Beaumont, Texas: In Love with the Bugs
Darby Douget never expected to love raising crawfish. That’s because he’s done it since he was 12. “I hated it when I was a kid,” Darby says, recalling the early days of working the farm his family owned. “I couldn’t wait to get out of here.”
Life has a way of coming back around to what’s real and important. Four years ago, Darby and his wife Christina bought the place from a relative and they couldn’t be happier. And neither could the dozens of restaurant, caterer, and individual customers who line up to buy more than 110,000 pounds per season of some of the highest-quality crawfish you can buy.
Douget’s is a name well known in Southeast Texas. The Douget’s are farmers raising rice and milling it in the low fat lands around Beaumont. At the Douget Crawfish Farm, out on highway 90, Darby hasn’t moved far from his rice farming roots. He plants rice for the crawfish to eat.
You might think raising crawfish is easy. Think again. On the Douget’s 800 acre farm, 500 of the acres are filled with shallow ponds for the crawfish. In addition to growing rice for the crawfish or “mudbugs” as they’re called around these parts, Darby and Christina have to protect their tiny lobster-like charges from sun perch that eat crawfish eggs and from snakes that are thick in the muddy, watery terrain.
Darby and his hired help take flat bottomed power boats into the ponds to bait traps with pellets. It’s common to find poisonous snakes like water moccasins (cottonmouths) swimming in the pond, slithering through the thick grass, or sometimes right in the boat!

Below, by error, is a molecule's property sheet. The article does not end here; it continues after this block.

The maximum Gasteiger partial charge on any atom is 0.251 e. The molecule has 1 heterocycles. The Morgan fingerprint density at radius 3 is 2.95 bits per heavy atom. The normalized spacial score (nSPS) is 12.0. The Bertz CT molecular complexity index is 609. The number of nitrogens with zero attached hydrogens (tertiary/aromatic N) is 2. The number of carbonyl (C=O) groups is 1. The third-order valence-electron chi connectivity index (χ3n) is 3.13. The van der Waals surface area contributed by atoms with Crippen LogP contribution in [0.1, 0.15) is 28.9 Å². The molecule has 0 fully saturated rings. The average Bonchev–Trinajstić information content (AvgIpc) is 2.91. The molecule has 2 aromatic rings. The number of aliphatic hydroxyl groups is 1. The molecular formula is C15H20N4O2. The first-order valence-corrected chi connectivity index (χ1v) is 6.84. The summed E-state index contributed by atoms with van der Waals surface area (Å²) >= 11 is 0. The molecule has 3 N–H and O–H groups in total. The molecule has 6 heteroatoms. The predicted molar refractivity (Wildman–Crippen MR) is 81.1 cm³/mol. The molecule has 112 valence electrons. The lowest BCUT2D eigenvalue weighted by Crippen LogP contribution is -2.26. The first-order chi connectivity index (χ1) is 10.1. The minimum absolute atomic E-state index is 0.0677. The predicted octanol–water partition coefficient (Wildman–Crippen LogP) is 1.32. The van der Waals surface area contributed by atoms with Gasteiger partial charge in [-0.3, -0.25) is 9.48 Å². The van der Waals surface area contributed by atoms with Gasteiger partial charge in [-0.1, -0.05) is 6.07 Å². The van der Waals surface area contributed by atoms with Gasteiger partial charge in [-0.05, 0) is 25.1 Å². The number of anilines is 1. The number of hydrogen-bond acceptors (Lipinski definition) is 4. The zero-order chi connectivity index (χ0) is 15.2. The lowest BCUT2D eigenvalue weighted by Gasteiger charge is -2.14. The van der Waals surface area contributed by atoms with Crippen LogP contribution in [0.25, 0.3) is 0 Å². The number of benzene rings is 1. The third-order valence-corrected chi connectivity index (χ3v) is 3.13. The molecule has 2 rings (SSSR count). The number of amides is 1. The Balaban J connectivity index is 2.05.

When the crawfish have entered the traps, they take the boat out and empty the crawfish into big buckets. Once large buckets of are filled with crawfish, they’re dumped onto stainless steel sorting tables. Workers pour over the squirmy mudbugs, tossing out silver dollar sized sun perch, weeds, mud clods, any dead crawfish, and the occasional snake. The smaller crawfish go into a bucket to be tossed back into the shallow pond until they’re bigger. Larger crawfish, typically four inches or so, are placed in fresh water tanks for 24 hours to encourage them to purge out the grit. Then they’re bagged up, 8-12 crawfish per pound, into 30-35 pound sacks.
Dougets has a reputation for top quality crawfish –large and clean. Every year, they produce more than 110,000 pounds of crawfish that are sold to area restaurants and caterers and to foodies in the know who trek out to their modest office to purchase sacks of the live crawfish at $2.75/pound. “When you buy 32 pounds of crawfish from us,” says Darby proudly, “you get 32 pounds of crawfish. No junk, no mud.”
While raising mudbugs may not seem a glamorous or romantic career choice for a young, newly married couple, it suits the Douget’s just fine. Both of them appreciate the six months on-six months off crawfish farming schedule. During spring and summer, they work long days, feeding,harvesting, bagging, and selling crawfish. In the colder months, when the crawfish burrow into the mud, they can relax a little, but not too much. Darby’s been working rebuilding barns and outbuildings destroyed by recent hurricanes. And, they’re planning on opening a crawfish restaurant in January 2011.
“I like everything to do with the family business,” says Christine. “I like making people happy and, around here, people are crazy for crawfish.” —BH
Douget’s Crawfish Farm
16939 Highway 90
Beaumont, TX 77713